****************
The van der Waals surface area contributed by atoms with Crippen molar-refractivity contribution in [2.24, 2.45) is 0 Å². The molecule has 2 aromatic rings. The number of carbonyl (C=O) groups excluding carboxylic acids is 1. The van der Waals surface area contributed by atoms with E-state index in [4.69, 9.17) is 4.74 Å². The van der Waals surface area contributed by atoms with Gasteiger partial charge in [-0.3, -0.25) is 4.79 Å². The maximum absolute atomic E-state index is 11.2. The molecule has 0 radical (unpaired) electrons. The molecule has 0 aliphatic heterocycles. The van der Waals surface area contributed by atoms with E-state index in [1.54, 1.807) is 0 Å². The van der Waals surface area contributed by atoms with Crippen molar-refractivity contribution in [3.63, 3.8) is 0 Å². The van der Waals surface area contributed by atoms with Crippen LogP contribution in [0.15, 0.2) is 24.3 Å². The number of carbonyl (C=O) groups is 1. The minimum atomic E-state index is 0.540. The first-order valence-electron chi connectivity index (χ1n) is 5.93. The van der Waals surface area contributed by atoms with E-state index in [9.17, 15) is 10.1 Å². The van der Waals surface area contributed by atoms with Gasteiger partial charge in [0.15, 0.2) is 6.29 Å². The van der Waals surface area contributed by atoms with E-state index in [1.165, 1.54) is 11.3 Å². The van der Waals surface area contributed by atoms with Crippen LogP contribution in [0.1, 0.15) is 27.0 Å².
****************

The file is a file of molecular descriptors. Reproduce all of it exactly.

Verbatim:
The van der Waals surface area contributed by atoms with Crippen molar-refractivity contribution in [2.24, 2.45) is 0 Å². The molecule has 2 aromatic rings. The number of carbonyl (C=O) groups excluding carboxylic acids is 1. The van der Waals surface area contributed by atoms with E-state index in [4.69, 9.17) is 4.74 Å². The van der Waals surface area contributed by atoms with Gasteiger partial charge in [-0.3, -0.25) is 4.79 Å². The maximum absolute atomic E-state index is 11.2. The molecule has 0 radical (unpaired) electrons. The molecule has 0 aliphatic heterocycles. The van der Waals surface area contributed by atoms with E-state index in [1.54, 1.807) is 0 Å². The van der Waals surface area contributed by atoms with Crippen molar-refractivity contribution in [3.63, 3.8) is 0 Å². The van der Waals surface area contributed by atoms with Crippen LogP contribution in [0.15, 0.2) is 24.3 Å². The number of carbonyl (C=O) groups is 1. The minimum atomic E-state index is 0.540. The first-order valence-electron chi connectivity index (χ1n) is 5.93. The van der Waals surface area contributed by atoms with E-state index in [9.17, 15) is 10.1 Å². The van der Waals surface area contributed by atoms with Gasteiger partial charge in [0.15, 0.2) is 6.29 Å². The van der Waals surface area contributed by atoms with E-state index in [1.165, 1.54) is 11.3 Å². The van der Waals surface area contributed by atoms with Crippen LogP contribution in [0.1, 0.15) is 27.0 Å².